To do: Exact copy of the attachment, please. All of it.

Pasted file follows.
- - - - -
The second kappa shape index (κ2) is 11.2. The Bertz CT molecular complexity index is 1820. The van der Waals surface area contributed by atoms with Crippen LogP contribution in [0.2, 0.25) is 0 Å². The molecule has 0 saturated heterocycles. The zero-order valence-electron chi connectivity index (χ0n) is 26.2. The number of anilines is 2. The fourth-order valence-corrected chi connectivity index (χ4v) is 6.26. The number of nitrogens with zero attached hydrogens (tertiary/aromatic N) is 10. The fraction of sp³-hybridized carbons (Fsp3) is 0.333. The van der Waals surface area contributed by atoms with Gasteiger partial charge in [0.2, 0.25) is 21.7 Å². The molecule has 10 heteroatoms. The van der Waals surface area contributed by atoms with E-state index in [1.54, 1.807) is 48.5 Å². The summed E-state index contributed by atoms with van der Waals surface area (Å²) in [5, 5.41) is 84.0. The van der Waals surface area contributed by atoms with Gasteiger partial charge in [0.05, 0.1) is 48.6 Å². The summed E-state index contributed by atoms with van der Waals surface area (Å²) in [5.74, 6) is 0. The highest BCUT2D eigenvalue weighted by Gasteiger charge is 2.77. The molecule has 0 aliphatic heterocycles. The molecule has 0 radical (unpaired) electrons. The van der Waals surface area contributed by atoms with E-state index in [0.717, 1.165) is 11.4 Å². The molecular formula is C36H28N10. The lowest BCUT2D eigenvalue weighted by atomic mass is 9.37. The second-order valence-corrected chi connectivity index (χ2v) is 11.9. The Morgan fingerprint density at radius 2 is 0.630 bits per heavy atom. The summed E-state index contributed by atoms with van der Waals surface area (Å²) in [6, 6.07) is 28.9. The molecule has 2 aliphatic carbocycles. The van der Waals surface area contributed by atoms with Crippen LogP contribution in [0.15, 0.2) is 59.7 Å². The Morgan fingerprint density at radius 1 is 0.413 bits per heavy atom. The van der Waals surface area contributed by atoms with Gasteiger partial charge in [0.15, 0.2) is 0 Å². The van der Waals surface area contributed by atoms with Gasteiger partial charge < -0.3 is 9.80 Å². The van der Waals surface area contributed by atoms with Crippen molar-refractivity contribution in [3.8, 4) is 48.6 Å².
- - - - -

The second kappa shape index (κ2) is 11.2. The Bertz CT molecular complexity index is 1820. The van der Waals surface area contributed by atoms with Crippen LogP contribution in [0.2, 0.25) is 0 Å². The molecule has 0 saturated heterocycles. The zero-order valence-electron chi connectivity index (χ0n) is 26.2. The number of anilines is 2. The fourth-order valence-corrected chi connectivity index (χ4v) is 6.26. The number of nitrogens with zero attached hydrogens (tertiary/aromatic N) is 10. The fraction of sp³-hybridized carbons (Fsp3) is 0.333. The van der Waals surface area contributed by atoms with Gasteiger partial charge in [0.2, 0.25) is 21.7 Å². The molecule has 10 heteroatoms. The van der Waals surface area contributed by atoms with E-state index in [1.54, 1.807) is 48.5 Å². The summed E-state index contributed by atoms with van der Waals surface area (Å²) in [5, 5.41) is 84.0. The van der Waals surface area contributed by atoms with Gasteiger partial charge in [0.05, 0.1) is 48.6 Å². The summed E-state index contributed by atoms with van der Waals surface area (Å²) in [5.74, 6) is 0. The highest BCUT2D eigenvalue weighted by Gasteiger charge is 2.77. The molecule has 0 aliphatic heterocycles. The molecule has 0 radical (unpaired) electrons. The van der Waals surface area contributed by atoms with E-state index in [0.717, 1.165) is 11.4 Å². The molecular formula is C36H28N10. The lowest BCUT2D eigenvalue weighted by atomic mass is 9.37. The second-order valence-corrected chi connectivity index (χ2v) is 11.9. The Morgan fingerprint density at radius 2 is 0.630 bits per heavy atom. The summed E-state index contributed by atoms with van der Waals surface area (Å²) in [6, 6.07) is 28.9. The molecule has 2 aliphatic carbocycles. The van der Waals surface area contributed by atoms with Crippen LogP contribution in [0.15, 0.2) is 59.7 Å². The Morgan fingerprint density at radius 1 is 0.413 bits per heavy atom. The van der Waals surface area contributed by atoms with Gasteiger partial charge in [0.15, 0.2) is 0 Å². The van der Waals surface area contributed by atoms with Gasteiger partial charge < -0.3 is 9.80 Å². The van der Waals surface area contributed by atoms with Crippen molar-refractivity contribution in [3.8, 4) is 48.6 Å².